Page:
Yes, MIA can usually offer insurance for people travelling with breast cancer, but our ability to offer travel insurance cover will depend on your individual circumstances, such as what stage you’re at in your treatment and what type of breast cancer you have. However, rest assured, MIA specialises in offering cover for those people who have found it difficult getting travel insurance previously.
MIA is made up of two specialist medical travel insurance products, Clear2Go and Clear4Travel. Each product has its own levels of cover:
Please see our policy wording for a full list of benefits and exclusions.Medical Screening
Here at MIA, we won’t define you by the fact you have breast cancer or by a set of medical questions, so we don’t only use standard online questionnaires to get you covered.
We have an experienced and friendly team to talk you through the process and explain any difficult insurance or medical jargon, so we can tailor-make a policy that’s right for you.
We can offer cover for an array of cancerous conditions, including those under treatment, secondary or metastatic breast cancer, cancer that’s in remission and those given a terminal prognosis.
All policies and prices vary according to individual circumstances, such as the destination you have chosen and the medical facilities that are there, as well as your health at the time of travel. There may be times where we can’t offer you cover, but our team will be able to talk you through any options available to you.
This seems obvious, but it’s really important to speak to your doctor before you make any plans. Breast cancer and its treatments are often very complex, meaning careful consideration should be made on your destination, mode of transport and the ability to deal with any side effects or worsening of your health while you’re away. Your doctor or specialist team should be able to offer you the support you need to ensure your trip goes smoothly.2. Medication
You’ll need enough to last for the duration of your trip, as well as a little extra just in case of delays. Carrying your medication in your hand luggage, will lower the chances of it going missing during your journey.
If you have breast cancer and are taking Tamoxifen you may be at risk of Deep Vein Thrombosis, you may benefit from investing in some compression socks. The NHS website has guidance on how to reduce the risks.3. Prosthesis
It’s safe to fly wearing your prostheses, as the cabin is pressurised. Most UK airports have a random selection process for body scanning, so chances of you being scanned is low – however, if you are selected for a security scan you can request that this is done privately if you prefer. Security personnel are trained for all eventualities, so be sure to let the security officer know if you’re not able to lift your arms fully for the scan or if you’ve recently had radiotherapy, as this can have an affect on some scanning equipment.4. Sun Care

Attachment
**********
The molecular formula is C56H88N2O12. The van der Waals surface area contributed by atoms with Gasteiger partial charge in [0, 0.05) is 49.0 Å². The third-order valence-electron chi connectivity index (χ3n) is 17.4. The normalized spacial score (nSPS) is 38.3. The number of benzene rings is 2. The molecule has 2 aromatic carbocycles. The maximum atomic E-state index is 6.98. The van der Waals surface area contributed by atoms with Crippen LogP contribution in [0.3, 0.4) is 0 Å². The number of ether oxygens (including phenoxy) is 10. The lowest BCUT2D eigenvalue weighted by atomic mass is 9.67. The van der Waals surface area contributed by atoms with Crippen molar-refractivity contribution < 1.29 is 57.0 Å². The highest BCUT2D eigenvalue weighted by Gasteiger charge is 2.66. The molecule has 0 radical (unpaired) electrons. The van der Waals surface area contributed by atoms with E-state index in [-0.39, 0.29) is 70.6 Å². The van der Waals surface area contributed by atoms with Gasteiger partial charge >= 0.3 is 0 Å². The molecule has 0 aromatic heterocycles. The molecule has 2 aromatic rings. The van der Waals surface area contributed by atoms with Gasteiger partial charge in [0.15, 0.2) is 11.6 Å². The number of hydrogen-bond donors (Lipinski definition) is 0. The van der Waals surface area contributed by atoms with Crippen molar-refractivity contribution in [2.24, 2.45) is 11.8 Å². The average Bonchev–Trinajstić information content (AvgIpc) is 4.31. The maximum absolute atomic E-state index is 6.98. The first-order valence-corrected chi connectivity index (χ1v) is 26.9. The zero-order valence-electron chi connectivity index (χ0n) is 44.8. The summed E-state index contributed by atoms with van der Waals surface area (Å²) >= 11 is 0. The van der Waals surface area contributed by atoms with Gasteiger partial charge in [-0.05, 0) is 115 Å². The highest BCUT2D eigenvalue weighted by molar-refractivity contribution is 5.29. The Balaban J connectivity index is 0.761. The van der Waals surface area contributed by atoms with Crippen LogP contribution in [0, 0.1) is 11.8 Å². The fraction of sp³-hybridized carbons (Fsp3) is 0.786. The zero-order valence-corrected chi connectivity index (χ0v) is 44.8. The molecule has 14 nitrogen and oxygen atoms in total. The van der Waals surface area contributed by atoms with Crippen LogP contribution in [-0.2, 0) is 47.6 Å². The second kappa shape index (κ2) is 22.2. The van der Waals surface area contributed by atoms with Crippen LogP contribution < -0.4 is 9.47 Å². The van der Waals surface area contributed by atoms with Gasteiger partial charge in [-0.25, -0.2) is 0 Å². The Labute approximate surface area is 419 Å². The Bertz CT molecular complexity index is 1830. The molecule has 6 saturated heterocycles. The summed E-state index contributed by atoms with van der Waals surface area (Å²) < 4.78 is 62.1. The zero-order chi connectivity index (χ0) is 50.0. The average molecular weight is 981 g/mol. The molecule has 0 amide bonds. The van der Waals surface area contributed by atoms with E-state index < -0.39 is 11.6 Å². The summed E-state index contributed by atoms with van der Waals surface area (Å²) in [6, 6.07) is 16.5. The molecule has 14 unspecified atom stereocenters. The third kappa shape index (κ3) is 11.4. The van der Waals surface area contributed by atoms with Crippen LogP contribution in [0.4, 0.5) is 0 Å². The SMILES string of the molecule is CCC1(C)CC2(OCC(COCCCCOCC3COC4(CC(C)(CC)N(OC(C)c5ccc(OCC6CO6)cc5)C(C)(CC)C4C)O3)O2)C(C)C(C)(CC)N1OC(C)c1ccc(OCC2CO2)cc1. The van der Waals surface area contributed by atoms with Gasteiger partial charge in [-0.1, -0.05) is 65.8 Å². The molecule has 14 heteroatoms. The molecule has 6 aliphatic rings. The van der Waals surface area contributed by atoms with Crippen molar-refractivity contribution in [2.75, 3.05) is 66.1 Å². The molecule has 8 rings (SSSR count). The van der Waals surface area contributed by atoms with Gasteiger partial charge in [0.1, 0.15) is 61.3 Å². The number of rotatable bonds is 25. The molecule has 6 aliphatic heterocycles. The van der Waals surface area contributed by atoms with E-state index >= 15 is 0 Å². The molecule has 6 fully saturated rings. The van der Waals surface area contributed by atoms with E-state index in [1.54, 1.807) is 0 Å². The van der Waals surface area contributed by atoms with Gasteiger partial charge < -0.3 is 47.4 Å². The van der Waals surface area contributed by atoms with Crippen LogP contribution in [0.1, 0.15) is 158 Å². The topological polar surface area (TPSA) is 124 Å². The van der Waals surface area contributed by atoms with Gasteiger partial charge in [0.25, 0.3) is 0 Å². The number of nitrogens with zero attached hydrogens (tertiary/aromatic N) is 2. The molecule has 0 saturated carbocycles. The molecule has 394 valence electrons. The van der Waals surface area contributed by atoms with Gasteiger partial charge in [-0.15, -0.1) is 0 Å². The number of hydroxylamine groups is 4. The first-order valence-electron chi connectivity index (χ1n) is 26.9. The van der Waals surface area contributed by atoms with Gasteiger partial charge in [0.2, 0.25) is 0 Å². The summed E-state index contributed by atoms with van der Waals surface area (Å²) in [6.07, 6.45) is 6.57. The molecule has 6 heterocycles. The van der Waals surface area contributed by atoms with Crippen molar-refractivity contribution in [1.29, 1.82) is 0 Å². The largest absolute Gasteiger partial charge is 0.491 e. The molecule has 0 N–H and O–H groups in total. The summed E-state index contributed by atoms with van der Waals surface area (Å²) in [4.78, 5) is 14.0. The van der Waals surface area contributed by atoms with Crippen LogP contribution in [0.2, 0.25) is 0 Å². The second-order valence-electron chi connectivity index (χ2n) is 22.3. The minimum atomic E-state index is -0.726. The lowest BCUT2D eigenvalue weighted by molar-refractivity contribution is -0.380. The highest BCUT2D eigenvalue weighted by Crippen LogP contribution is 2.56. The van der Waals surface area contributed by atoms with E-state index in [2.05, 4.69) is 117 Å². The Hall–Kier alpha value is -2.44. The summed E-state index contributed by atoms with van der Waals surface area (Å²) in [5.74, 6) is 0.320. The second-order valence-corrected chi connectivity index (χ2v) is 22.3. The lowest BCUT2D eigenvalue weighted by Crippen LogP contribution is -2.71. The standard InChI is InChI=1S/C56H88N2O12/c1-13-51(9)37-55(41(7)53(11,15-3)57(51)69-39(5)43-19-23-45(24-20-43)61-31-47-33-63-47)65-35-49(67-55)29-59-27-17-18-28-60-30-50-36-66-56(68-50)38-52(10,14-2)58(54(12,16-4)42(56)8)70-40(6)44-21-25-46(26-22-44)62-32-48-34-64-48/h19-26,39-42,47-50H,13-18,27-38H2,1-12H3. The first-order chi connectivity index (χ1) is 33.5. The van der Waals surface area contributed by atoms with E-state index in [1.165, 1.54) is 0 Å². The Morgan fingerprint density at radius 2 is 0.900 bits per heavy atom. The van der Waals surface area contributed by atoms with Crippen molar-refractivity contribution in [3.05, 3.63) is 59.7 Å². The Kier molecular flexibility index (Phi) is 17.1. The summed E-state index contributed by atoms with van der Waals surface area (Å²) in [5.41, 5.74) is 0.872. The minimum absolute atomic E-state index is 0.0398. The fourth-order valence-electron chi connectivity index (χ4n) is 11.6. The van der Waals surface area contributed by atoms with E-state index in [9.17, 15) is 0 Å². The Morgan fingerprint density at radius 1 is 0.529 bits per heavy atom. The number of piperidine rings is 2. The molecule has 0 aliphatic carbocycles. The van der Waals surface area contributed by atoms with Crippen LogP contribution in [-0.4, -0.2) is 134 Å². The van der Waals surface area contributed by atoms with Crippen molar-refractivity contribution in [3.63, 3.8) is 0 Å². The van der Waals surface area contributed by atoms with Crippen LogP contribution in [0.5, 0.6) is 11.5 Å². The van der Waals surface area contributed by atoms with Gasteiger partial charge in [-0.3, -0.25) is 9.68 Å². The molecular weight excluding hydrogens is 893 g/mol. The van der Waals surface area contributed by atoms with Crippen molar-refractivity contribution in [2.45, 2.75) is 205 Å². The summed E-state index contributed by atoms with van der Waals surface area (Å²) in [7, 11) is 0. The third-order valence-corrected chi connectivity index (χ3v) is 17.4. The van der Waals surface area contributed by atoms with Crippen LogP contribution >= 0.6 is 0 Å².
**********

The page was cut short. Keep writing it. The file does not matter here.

Some breast cancer treatments and medications can make your skin sensitive and more likely to burn. This doesn’t mean you can’t enjoy the sun, just take sensible precautions and apply a high factor sunscreen frequently. You can still experience sun burn through clothes and hats, unless they contain an in-built protection factor, so apply the cream everywhere if you can.5. Swimming
If you’ve recently had radiotherapy, you may find that your doctor advises you against swimming in chlorinated water, until all skin irritations have healed fully and for a short time after, as chlorine and chemicals can further irritate the skin and cause dryness.
If you’re undergoing Chemotherapy, you may also be advised to steer clear of swimming due to suppressed immunity and the chance of contracting infections.
Yes, it’s best to be upfront and let us know your full medical history, if you don’t declare all details, it could make it difficult to make a successful claim.
If your breast cancer has been in remission for some time, you might find that you no longer need specialist insurance, and it may not affect the price you pay, but it’s better to be safe than sorry.Am I insured for all secondary or unrelated conditions?
As long as you declare your full medical history, we should be able to find a policy that suits your needs. If we can’t, were here to discuss any available options.What happens if I cancel my trip due to ill health?
You may have booked your holiday when you were feeling well, but now you’re unwell or you’ve picked up an infection – if your doctor declares you unfit to travel, we can offer cover for you and any other travellers insured on the policy, subject to terms and conditions.Can I come home early if I need to?
If you become seriously ill while you’re away or your condition worsens, our Emergency Medical Assistance team can arrange for you and a companion, as long as they’re on the policy, to be brought home and cover any reasonable costs that you can’t be refunded for.Can I travel anywhere with breast cancer?
MIA may decline to offer you insurance for some destinations, for example if your resort does not have facilities to deal with your needs or the local standard of hygiene is very poor. If you have recently undergone surgery, you may be advised not to travel long haul, because of the risk of complications caused by long flights.
If you are undergoing Chemotherapy treatment or have done so within the last 6 months, you may not be able to have the vaccinations necessary to travel to your chosen destination.Do I need a letter from a Doctor to say I’m fit to travel?
Not usually, but we do ask that you discuss your travel arrangements with your GP or Oncologist and that they make a note on your records that they’re happy for you to travel. If your doctor offers any restrictions to your travel, please let us know.